By Steve Goldstein , MarketWatch
LONDON (MarketWatch) -- U.S. stock futures, Chinese airlines and natural-resources companies led a global advance in equities and commodities markets Monday after China said it would lift the lid on its tightly controlled currency, spurring expectations for growth in the world's third largest economy.
S&P 500 futures climbed 16.8 points to 1,127 and Nasdaq 100 futures rose 27.50 points to 1,937. Futures on the Dow Jones Industrial Average rose 132 points.
Dissecting yuan move
China's central bank signaled it would let the value of the yuan rise on Saturday but on Monday decided to keep it at the same level. Confused? WSJ China News Editor Jason Dean and Dow Jones reporter Aaron Back offer an explanation.
The gains came as China announced it would allow its currency, the yuan, to move, albeit in a gradual manner. Unlike a revaluation in the 2005, however, China did not make any one-time adjustment to its currency.
"China's move toward currency flexibility will be taken as a vote of confidence in the global recovery and in the stability of international financial markets, which is a boost for market confidence," said Lena Komileva, head of G7 market economics at Tullett Prebon.
"A more flexible exchange rate will also reduce investor expectations of more aggressive Chinese monetary tightening, providing support for domestic assets."
The dollar fell to 6.7901 yuan from 6.8207 yuan, according to FactSet data.
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Several other assets climbed on the Beijing move. Asian equities were strong, with the Shanghai Composite up 2.9% and the Hang Seng rising 3%. Chinese airlines were particular beneficiaries, since planes and jet fuel are priced in dollars, lifting shares of companies including China Southern /quotes/comstock/13*!znh/quotes/nls/znh (ZNH 24.08, +1.45, +6.41%) .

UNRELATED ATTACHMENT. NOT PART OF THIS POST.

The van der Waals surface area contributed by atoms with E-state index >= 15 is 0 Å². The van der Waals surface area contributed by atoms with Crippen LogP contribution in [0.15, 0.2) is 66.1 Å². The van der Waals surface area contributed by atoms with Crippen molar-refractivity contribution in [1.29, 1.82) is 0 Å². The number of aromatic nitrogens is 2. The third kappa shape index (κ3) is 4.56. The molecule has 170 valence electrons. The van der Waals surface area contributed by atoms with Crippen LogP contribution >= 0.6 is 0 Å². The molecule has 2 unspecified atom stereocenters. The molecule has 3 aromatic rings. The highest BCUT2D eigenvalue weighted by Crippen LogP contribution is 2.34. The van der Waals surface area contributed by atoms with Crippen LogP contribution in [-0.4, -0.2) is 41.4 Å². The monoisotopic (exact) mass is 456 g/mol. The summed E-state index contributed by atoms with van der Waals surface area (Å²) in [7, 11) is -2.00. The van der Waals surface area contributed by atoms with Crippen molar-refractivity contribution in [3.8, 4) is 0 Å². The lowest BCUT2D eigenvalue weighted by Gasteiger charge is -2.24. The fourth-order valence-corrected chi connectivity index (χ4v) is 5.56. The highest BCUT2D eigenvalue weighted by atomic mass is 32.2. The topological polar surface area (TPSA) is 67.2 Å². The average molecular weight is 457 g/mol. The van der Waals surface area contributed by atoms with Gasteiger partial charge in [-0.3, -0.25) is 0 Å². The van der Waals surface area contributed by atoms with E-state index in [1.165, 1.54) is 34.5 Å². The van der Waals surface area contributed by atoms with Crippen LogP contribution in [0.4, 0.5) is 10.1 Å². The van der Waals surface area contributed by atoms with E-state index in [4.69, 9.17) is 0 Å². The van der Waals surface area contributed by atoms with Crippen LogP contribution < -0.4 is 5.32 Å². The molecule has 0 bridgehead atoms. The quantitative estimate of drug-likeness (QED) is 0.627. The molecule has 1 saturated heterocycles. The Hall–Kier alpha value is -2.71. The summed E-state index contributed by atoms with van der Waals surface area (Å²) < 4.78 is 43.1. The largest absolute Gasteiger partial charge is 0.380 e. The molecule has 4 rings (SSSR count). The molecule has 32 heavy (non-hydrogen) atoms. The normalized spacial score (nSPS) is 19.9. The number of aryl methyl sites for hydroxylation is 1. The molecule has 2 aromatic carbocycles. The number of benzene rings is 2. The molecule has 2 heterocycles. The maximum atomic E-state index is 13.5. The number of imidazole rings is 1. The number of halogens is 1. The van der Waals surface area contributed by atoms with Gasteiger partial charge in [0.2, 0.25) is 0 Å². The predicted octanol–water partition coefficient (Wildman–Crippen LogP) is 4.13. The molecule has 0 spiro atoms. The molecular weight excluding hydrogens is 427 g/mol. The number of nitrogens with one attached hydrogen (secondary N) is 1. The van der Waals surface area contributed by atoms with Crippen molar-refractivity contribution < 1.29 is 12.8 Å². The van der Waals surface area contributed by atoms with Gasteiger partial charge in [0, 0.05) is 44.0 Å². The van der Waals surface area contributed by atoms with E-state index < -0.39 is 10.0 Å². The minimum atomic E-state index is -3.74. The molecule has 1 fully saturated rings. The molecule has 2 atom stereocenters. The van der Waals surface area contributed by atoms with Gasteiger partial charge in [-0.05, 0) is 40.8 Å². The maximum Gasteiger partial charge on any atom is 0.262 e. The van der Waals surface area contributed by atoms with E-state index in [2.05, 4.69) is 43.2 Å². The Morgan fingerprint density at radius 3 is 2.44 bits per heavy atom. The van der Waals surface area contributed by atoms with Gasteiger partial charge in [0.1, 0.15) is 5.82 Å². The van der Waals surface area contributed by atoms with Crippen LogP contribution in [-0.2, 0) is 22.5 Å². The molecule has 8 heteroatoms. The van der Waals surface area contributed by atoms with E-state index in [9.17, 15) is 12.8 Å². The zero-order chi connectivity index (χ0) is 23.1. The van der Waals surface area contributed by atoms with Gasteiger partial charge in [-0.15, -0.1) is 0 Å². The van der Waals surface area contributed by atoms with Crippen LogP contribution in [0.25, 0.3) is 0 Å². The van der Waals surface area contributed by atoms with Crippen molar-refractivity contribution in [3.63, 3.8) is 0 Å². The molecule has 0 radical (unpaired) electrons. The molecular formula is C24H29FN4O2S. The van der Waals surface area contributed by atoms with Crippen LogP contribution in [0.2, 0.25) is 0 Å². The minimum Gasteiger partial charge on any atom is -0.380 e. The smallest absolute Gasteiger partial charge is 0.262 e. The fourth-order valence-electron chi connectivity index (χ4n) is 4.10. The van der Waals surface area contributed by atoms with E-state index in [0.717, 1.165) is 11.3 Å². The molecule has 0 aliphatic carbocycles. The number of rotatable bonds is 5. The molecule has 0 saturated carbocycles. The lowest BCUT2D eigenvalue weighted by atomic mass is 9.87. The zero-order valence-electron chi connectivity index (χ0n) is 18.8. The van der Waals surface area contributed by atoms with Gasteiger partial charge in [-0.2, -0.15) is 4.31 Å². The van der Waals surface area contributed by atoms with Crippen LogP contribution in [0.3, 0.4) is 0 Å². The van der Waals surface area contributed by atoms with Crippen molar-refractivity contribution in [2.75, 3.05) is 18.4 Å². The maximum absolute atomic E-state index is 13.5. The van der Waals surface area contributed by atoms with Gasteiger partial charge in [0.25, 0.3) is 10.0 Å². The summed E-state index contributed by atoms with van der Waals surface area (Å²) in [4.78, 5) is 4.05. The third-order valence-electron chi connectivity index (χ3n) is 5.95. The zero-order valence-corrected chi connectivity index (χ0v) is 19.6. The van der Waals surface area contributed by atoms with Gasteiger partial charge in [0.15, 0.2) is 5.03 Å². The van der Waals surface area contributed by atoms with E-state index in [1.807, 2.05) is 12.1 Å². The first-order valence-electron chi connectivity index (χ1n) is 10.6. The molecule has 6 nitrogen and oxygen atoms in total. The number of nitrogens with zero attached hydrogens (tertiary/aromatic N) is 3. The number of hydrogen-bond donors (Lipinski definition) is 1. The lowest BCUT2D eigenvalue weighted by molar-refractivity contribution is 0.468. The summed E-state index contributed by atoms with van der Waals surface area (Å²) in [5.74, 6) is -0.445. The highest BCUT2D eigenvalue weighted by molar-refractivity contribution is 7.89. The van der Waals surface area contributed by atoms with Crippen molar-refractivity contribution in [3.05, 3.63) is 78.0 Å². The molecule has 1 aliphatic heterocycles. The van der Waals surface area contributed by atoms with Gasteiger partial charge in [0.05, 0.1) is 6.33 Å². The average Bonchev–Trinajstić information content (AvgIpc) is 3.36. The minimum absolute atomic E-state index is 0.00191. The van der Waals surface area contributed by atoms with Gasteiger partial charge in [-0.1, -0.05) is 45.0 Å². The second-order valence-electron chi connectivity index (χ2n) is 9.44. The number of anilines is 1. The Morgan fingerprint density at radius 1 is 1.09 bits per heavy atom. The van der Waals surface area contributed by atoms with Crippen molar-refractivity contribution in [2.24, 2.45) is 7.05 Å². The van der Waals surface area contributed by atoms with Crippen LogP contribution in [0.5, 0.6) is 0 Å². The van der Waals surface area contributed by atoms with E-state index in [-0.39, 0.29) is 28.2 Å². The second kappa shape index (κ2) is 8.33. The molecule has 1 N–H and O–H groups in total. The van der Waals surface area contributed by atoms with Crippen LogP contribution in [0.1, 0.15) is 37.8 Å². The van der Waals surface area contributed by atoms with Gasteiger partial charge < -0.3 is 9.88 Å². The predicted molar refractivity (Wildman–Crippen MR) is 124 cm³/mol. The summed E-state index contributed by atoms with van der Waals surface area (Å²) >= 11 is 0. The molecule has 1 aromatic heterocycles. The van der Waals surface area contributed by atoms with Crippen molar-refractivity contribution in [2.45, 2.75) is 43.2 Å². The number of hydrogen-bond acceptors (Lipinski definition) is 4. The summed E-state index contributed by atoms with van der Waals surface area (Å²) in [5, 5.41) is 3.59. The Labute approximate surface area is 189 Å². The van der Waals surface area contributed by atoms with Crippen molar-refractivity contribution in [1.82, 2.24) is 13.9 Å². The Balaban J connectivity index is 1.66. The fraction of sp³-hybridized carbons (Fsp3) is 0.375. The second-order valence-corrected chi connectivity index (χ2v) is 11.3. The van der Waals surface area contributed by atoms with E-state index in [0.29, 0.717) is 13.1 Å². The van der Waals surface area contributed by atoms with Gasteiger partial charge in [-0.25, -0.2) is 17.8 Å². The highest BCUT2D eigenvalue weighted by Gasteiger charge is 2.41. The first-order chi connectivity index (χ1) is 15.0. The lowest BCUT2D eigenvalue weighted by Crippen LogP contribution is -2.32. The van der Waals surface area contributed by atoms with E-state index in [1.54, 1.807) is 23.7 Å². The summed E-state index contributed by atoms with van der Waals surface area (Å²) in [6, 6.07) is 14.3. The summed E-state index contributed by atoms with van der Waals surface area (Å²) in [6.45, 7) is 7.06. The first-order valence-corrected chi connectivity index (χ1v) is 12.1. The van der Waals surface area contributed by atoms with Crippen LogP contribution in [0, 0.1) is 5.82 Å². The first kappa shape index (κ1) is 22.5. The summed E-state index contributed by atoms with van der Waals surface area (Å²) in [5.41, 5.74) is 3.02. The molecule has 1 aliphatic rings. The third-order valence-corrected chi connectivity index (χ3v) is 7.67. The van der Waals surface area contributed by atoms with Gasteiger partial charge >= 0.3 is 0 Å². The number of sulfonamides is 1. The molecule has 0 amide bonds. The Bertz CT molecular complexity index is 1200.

In Europe, metals producers including Rio Tinto /quotes/comstock/13*!rtp/quotes/nls/rtp (RTP 51.85, +2.38, +4.81%) jumped sharply, lifting the Stoxx Europe 600 index 1.3% in mid-morning trade.
Metals futures also climbed, with copper futures up nearly 4%. Oil futures rose more than $1 a barrel.
Bonds fell, with yields on the 10-year Treasury falling 6 basis points to 3.28%. If Chinese exporters are hurt by the move, they will receive fewer U.S. dollars, meaning the Chinese government will have smaller reserves to buy U.S. government bonds.
The dollar index /quotes/comstock/11j!i:dxy0 (DXY 85.54, -0.16, -0.19%) slipped 0.4%.
Outside of the China move, BP /quotes/comstock/13*!bp/quotes/nls/bp (BP 30.55, -1.21, -3.81%) dropped in London and in preopen trade in New York as the oil giant said costs of cleaning up the oil spill had reached $2 billion, with reports saying it's looking to raise $50 billion through asset sales and new borrowing. The drop also comes after a report showing an internal, worst-case scenario that the well would leak 100,000 barrels a day if a part is removed.
Last week, the Dow Jones Industrial Average rose 239 points, or 2.35%, its second straight week with a gain of more than 2%.
Steve Goldstein is MarketWatch's London bureau chief.